Other conservative organizations are capitalizing on parent frustrations with school closures to further political goals around weakening labor unions and public education. Since March, the Heritage Foundation, a right-wing think tank in D.C., has been urging state and federal lawmakers to push private school vouchers and new subsidies for homeschooling in light of the pandemic. And this year, a wave of new private school voucher bills have been introduced in over 15 states across the country, with lawmakers hoping to advance the policies with less public resistance than they might typically face.

Jennifer Berkshire, a journalist who monitors education privatization efforts, says the school reopening debates have fascinated her, as they’ve activated a group of parents that school choice groups have historically struggled to mobilize.

“Many of these upset parents are in elite suburban districts who paid a lot of money to move specifically to those communities for those public schools,” she said. “They’re not the families who have historically embraced school choice and defunding schools.” Berkshire notes that State Policy Network affiliates have “seen the anger of those parents as something that can be weaponized” and have stepped in to offer themselves as a resource.

“It’s not a coincidence that you’re seeing these huge proposed voucher expansions now in all these different states,” Berkshire added. “And I think their hope is to basically mobilize parents who’ve never been interested before, or at least there will be less opposition.”

Charles Siler, a former lobbyist for the libertarian think tank Goldwater Institute, says conservative groups have been looking for new ways during the pandemic to drive a wedge between parents and their individual schools. Parents typically give their own schools high marks in public opinion surveys, even if they have broader critiques about the public education system writ large. A 2019 national survey by the educator professional association Phi Delta Kappa found 76 percent of parents gave their own child’s school an A or B grade. A Gallup poll released in August found K-12 parents’ satisfaction with their child’s education fell 10 percentage points from a year earlier, though it still stood at 72 percent.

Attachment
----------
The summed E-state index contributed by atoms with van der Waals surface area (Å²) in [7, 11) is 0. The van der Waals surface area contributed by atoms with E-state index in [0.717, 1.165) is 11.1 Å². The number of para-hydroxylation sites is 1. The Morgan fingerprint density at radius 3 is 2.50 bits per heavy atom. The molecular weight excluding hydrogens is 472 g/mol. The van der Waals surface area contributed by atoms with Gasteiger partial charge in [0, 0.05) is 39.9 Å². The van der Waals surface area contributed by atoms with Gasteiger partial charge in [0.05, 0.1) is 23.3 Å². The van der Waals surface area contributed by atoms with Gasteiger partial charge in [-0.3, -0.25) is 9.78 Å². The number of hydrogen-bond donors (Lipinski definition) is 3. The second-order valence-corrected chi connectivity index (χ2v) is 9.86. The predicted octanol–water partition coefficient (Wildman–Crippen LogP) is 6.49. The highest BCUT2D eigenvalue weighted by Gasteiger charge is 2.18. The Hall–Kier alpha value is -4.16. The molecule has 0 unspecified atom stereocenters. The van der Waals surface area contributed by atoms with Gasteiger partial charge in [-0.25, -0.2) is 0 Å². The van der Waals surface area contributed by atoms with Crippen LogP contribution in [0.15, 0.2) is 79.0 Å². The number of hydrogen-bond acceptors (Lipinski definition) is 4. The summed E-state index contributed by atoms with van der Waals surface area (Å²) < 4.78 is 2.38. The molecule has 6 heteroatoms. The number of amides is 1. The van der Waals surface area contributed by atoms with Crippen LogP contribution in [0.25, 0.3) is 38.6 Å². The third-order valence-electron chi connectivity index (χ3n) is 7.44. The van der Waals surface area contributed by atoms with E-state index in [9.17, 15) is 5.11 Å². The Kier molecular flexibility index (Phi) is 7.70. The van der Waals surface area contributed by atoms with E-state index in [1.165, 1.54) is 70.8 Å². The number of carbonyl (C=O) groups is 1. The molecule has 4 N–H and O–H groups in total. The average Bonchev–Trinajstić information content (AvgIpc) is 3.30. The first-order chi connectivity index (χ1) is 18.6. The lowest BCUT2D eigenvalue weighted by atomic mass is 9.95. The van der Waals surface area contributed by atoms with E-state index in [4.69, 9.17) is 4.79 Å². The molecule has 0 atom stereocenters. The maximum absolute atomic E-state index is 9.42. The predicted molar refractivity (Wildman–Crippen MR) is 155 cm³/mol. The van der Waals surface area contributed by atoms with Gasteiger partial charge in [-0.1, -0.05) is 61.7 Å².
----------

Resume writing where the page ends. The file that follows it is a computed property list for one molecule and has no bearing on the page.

While it might seem counterintuitive to have conservative organizations fighting to get students back into the very traditional public schools they typically rail against, Siler says, hastening teacher returns can also help advance conservative movement goals of accelerating staff departures from the public school system altogether.

“If you force teachers to return to work in an unsafe environment, especially when safe alternatives exist, a lot of teachers will retire early or choose to not renew their contracts,” he said. “Fewer people will also want to become teachers because they see what’s happening, the lack of funding and respect. This exploitative assault could cripple public education for decades.”

An American Federation of Teachers national survey conducted in August and September found one-third of educators say the pandemic has made them more likely to leave teaching earlier than they planned.

Berkshire, the education journalist, says while making the teaching profession less attractive is certainly part of the “long game” of the conservative movement, another objective is to use the pandemic and the associated teacher shortages to advance bills that remove teacher licensing requirements. Ending or easing occupational licensing is something long-sought by education reformers and opposed by teacher unions.

In July, a fellow at the American Enterprise Institute, a conservative think tank in D.C., urged states to waive their teacher licensing requirements to more quickly facilitate in-person learning. “These regulatory barriers and other concerns could hinder efforts to reopen schools,” he argued. A few months later, a fellow with the Empire Center for Public Policy, a right-wing think tank in New York, proposed “relaxing or abolishing teacher preparation program requirements” as well as easing certification rules to “invite more competition for teaching jobs.”